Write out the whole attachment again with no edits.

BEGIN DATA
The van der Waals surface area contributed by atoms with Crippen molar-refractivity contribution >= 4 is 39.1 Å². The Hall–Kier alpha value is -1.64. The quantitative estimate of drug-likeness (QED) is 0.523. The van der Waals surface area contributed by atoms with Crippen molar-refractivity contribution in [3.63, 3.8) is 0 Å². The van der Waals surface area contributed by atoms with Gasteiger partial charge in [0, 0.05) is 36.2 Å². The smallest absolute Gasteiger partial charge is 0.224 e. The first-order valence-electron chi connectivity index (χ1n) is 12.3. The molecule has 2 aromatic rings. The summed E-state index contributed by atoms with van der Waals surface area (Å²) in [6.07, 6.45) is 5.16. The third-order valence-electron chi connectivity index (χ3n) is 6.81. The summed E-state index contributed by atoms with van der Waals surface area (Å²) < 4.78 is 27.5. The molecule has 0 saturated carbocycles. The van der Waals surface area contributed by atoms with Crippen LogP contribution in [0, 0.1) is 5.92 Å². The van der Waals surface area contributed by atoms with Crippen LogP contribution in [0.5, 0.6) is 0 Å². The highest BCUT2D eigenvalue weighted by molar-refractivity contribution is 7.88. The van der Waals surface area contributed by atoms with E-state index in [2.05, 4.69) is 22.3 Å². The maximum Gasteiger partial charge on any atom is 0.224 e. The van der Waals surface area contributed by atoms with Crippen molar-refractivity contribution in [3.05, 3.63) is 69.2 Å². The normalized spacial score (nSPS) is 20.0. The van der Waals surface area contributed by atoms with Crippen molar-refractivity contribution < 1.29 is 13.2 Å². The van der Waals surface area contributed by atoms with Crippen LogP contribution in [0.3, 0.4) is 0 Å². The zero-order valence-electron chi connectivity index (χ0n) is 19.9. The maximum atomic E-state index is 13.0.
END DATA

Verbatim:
The van der Waals surface area contributed by atoms with Crippen molar-refractivity contribution >= 4 is 39.1 Å². The Hall–Kier alpha value is -1.64. The quantitative estimate of drug-likeness (QED) is 0.523. The van der Waals surface area contributed by atoms with Crippen molar-refractivity contribution in [3.63, 3.8) is 0 Å². The van der Waals surface area contributed by atoms with Gasteiger partial charge in [0, 0.05) is 36.2 Å². The smallest absolute Gasteiger partial charge is 0.224 e. The first-order valence-electron chi connectivity index (χ1n) is 12.3. The molecule has 2 aromatic rings. The summed E-state index contributed by atoms with van der Waals surface area (Å²) in [6.07, 6.45) is 5.16. The third-order valence-electron chi connectivity index (χ3n) is 6.81. The summed E-state index contributed by atoms with van der Waals surface area (Å²) < 4.78 is 27.5. The molecule has 0 saturated carbocycles. The van der Waals surface area contributed by atoms with Crippen LogP contribution in [0, 0.1) is 5.92 Å². The van der Waals surface area contributed by atoms with Crippen LogP contribution in [0.5, 0.6) is 0 Å². The highest BCUT2D eigenvalue weighted by molar-refractivity contribution is 7.88. The van der Waals surface area contributed by atoms with E-state index in [2.05, 4.69) is 22.3 Å². The maximum Gasteiger partial charge on any atom is 0.224 e. The van der Waals surface area contributed by atoms with Crippen molar-refractivity contribution in [3.05, 3.63) is 69.2 Å². The normalized spacial score (nSPS) is 20.0. The van der Waals surface area contributed by atoms with Crippen molar-refractivity contribution < 1.29 is 13.2 Å². The van der Waals surface area contributed by atoms with Crippen LogP contribution in [0.3, 0.4) is 0 Å². The zero-order valence-electron chi connectivity index (χ0n) is 19.9. The maximum atomic E-state index is 13.0.